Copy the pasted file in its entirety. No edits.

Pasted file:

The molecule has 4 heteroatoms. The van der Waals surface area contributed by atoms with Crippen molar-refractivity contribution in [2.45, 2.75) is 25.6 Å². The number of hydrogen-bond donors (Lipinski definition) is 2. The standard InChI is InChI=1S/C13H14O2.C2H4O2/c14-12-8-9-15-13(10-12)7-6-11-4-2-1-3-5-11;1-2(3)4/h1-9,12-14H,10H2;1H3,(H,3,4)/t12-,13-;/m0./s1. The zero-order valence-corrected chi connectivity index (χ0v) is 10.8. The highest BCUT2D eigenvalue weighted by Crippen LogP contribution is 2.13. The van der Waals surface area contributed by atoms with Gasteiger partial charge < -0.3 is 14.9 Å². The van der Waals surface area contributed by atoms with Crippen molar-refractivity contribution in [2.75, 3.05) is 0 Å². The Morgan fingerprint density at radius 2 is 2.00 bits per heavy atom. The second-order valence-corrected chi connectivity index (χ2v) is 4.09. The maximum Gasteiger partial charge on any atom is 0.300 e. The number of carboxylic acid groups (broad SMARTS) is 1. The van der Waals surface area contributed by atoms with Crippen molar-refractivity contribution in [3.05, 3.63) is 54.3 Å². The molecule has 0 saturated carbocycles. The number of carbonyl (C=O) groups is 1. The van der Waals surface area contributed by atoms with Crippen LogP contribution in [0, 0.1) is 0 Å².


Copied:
The molecule has 4 heteroatoms. The van der Waals surface area contributed by atoms with Crippen molar-refractivity contribution in [2.45, 2.75) is 25.6 Å². The number of hydrogen-bond donors (Lipinski definition) is 2. The standard InChI is InChI=1S/C13H14O2.C2H4O2/c14-12-8-9-15-13(10-12)7-6-11-4-2-1-3-5-11;1-2(3)4/h1-9,12-14H,10H2;1H3,(H,3,4)/t12-,13-;/m0./s1. The zero-order valence-corrected chi connectivity index (χ0v) is 10.8. The highest BCUT2D eigenvalue weighted by Crippen LogP contribution is 2.13. The van der Waals surface area contributed by atoms with Gasteiger partial charge < -0.3 is 14.9 Å². The van der Waals surface area contributed by atoms with Crippen molar-refractivity contribution in [2.75, 3.05) is 0 Å². The Morgan fingerprint density at radius 2 is 2.00 bits per heavy atom. The second-order valence-corrected chi connectivity index (χ2v) is 4.09. The maximum Gasteiger partial charge on any atom is 0.300 e. The number of carboxylic acid groups (broad SMARTS) is 1. The van der Waals surface area contributed by atoms with Crippen molar-refractivity contribution in [3.05, 3.63) is 54.3 Å². The molecule has 0 saturated carbocycles. The number of carbonyl (C=O) groups is 1. The van der Waals surface area contributed by atoms with Crippen LogP contribution in [0, 0.1) is 0 Å².